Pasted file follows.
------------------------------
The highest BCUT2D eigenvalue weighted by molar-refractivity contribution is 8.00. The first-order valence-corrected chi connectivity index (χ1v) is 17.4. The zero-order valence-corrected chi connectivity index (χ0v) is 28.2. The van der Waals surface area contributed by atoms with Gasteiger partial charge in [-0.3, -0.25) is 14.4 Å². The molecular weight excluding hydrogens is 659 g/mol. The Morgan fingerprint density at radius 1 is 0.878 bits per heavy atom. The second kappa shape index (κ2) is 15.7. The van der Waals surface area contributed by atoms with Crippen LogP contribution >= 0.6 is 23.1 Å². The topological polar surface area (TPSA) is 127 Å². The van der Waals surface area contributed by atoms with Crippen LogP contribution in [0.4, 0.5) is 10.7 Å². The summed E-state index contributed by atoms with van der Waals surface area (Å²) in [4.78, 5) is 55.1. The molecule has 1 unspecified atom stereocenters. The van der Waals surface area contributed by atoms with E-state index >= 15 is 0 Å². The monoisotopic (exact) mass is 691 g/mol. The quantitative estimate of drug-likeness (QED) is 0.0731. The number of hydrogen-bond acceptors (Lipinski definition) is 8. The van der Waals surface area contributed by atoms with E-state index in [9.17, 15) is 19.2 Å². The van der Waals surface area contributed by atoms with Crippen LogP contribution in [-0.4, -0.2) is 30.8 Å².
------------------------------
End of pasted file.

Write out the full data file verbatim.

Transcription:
The highest BCUT2D eigenvalue weighted by molar-refractivity contribution is 8.00. The first-order valence-corrected chi connectivity index (χ1v) is 17.4. The zero-order valence-corrected chi connectivity index (χ0v) is 28.2. The van der Waals surface area contributed by atoms with Gasteiger partial charge in [-0.3, -0.25) is 14.4 Å². The molecular weight excluding hydrogens is 659 g/mol. The Morgan fingerprint density at radius 1 is 0.878 bits per heavy atom. The second kappa shape index (κ2) is 15.7. The van der Waals surface area contributed by atoms with Crippen LogP contribution >= 0.6 is 23.1 Å². The topological polar surface area (TPSA) is 127 Å². The van der Waals surface area contributed by atoms with Crippen LogP contribution in [0.4, 0.5) is 10.7 Å². The summed E-state index contributed by atoms with van der Waals surface area (Å²) in [4.78, 5) is 55.1. The molecule has 1 unspecified atom stereocenters. The van der Waals surface area contributed by atoms with E-state index >= 15 is 0 Å². The monoisotopic (exact) mass is 691 g/mol. The quantitative estimate of drug-likeness (QED) is 0.0731. The number of hydrogen-bond acceptors (Lipinski definition) is 8. The van der Waals surface area contributed by atoms with E-state index in [9.17, 15) is 19.2 Å². The van der Waals surface area contributed by atoms with Crippen LogP contribution in [-0.4, -0.2) is 30.8 Å².